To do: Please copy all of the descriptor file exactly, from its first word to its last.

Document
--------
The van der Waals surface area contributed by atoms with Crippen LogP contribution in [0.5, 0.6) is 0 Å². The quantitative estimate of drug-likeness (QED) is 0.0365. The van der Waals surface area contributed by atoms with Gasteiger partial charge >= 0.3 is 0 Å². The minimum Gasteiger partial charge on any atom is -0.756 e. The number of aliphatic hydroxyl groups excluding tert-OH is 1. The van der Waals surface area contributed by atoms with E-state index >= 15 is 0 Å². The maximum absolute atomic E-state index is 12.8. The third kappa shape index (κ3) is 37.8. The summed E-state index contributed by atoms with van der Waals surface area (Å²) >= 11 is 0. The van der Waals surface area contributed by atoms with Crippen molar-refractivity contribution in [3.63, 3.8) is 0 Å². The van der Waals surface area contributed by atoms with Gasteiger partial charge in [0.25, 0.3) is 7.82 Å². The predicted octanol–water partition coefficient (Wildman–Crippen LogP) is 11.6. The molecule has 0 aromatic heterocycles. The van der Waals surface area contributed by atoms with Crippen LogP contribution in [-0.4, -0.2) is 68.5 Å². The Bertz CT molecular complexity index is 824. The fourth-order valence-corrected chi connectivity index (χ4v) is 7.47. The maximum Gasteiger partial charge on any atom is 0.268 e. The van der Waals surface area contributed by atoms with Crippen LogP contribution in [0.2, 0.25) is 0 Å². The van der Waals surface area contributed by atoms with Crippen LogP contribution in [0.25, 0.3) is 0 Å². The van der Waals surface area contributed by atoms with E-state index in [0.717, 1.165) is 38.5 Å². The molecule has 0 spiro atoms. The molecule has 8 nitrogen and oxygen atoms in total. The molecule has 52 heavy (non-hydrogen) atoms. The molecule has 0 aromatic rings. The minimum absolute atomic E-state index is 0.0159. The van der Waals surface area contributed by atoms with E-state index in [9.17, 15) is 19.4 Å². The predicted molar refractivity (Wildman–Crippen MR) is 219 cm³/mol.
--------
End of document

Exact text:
The van der Waals surface area contributed by atoms with Crippen LogP contribution in [0.5, 0.6) is 0 Å². The quantitative estimate of drug-likeness (QED) is 0.0365. The van der Waals surface area contributed by atoms with Gasteiger partial charge >= 0.3 is 0 Å². The minimum Gasteiger partial charge on any atom is -0.756 e. The number of aliphatic hydroxyl groups excluding tert-OH is 1. The van der Waals surface area contributed by atoms with E-state index >= 15 is 0 Å². The maximum absolute atomic E-state index is 12.8. The third kappa shape index (κ3) is 37.8. The summed E-state index contributed by atoms with van der Waals surface area (Å²) >= 11 is 0. The van der Waals surface area contributed by atoms with Crippen molar-refractivity contribution in [3.63, 3.8) is 0 Å². The van der Waals surface area contributed by atoms with Gasteiger partial charge in [0.25, 0.3) is 7.82 Å². The predicted octanol–water partition coefficient (Wildman–Crippen LogP) is 11.6. The molecule has 0 aromatic heterocycles. The van der Waals surface area contributed by atoms with Crippen LogP contribution in [-0.4, -0.2) is 68.5 Å². The Bertz CT molecular complexity index is 824. The fourth-order valence-corrected chi connectivity index (χ4v) is 7.47. The maximum Gasteiger partial charge on any atom is 0.268 e. The van der Waals surface area contributed by atoms with Crippen LogP contribution in [0.2, 0.25) is 0 Å². The van der Waals surface area contributed by atoms with Crippen LogP contribution in [0.25, 0.3) is 0 Å². The van der Waals surface area contributed by atoms with E-state index in [0.717, 1.165) is 38.5 Å². The molecule has 0 spiro atoms. The molecule has 8 nitrogen and oxygen atoms in total. The molecule has 52 heavy (non-hydrogen) atoms. The molecule has 0 aromatic rings. The minimum absolute atomic E-state index is 0.0159. The van der Waals surface area contributed by atoms with E-state index in [9.17, 15) is 19.4 Å². The predicted molar refractivity (Wildman–Crippen MR) is 219 cm³/mol.